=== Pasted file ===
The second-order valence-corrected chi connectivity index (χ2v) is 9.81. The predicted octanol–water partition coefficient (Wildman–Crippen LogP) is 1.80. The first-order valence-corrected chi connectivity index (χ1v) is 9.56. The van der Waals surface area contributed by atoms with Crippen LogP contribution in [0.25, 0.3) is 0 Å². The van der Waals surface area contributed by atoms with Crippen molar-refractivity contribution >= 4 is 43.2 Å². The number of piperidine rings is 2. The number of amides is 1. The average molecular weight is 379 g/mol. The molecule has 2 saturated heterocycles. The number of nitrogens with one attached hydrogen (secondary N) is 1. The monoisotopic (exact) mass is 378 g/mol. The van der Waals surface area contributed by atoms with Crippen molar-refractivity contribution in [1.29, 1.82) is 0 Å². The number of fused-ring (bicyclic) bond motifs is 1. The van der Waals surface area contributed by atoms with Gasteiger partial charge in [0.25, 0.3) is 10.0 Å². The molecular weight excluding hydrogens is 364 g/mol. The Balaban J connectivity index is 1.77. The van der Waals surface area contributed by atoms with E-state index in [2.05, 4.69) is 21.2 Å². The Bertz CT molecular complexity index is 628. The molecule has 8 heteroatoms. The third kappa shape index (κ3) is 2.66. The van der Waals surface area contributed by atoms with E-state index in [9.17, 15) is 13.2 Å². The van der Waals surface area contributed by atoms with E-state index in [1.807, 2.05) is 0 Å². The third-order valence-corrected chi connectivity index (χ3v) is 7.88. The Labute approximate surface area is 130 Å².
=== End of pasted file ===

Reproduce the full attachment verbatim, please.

The second-order valence-corrected chi connectivity index (χ2v) is 9.81. The predicted octanol–water partition coefficient (Wildman–Crippen LogP) is 1.80. The first-order valence-corrected chi connectivity index (χ1v) is 9.56. The van der Waals surface area contributed by atoms with Crippen LogP contribution in [0.25, 0.3) is 0 Å². The van der Waals surface area contributed by atoms with Crippen molar-refractivity contribution >= 4 is 43.2 Å². The number of piperidine rings is 2. The number of amides is 1. The average molecular weight is 379 g/mol. The molecule has 2 saturated heterocycles. The number of nitrogens with one attached hydrogen (secondary N) is 1. The monoisotopic (exact) mass is 378 g/mol. The van der Waals surface area contributed by atoms with Crippen molar-refractivity contribution in [1.29, 1.82) is 0 Å². The number of fused-ring (bicyclic) bond motifs is 1. The van der Waals surface area contributed by atoms with Gasteiger partial charge in [0.25, 0.3) is 10.0 Å². The molecular weight excluding hydrogens is 364 g/mol. The Balaban J connectivity index is 1.77. The van der Waals surface area contributed by atoms with E-state index in [2.05, 4.69) is 21.2 Å². The Bertz CT molecular complexity index is 628. The molecule has 8 heteroatoms. The third kappa shape index (κ3) is 2.66. The van der Waals surface area contributed by atoms with E-state index in [9.17, 15) is 13.2 Å². The van der Waals surface area contributed by atoms with E-state index in [1.807, 2.05) is 0 Å². The third-order valence-corrected chi connectivity index (χ3v) is 7.88. The Labute approximate surface area is 130 Å².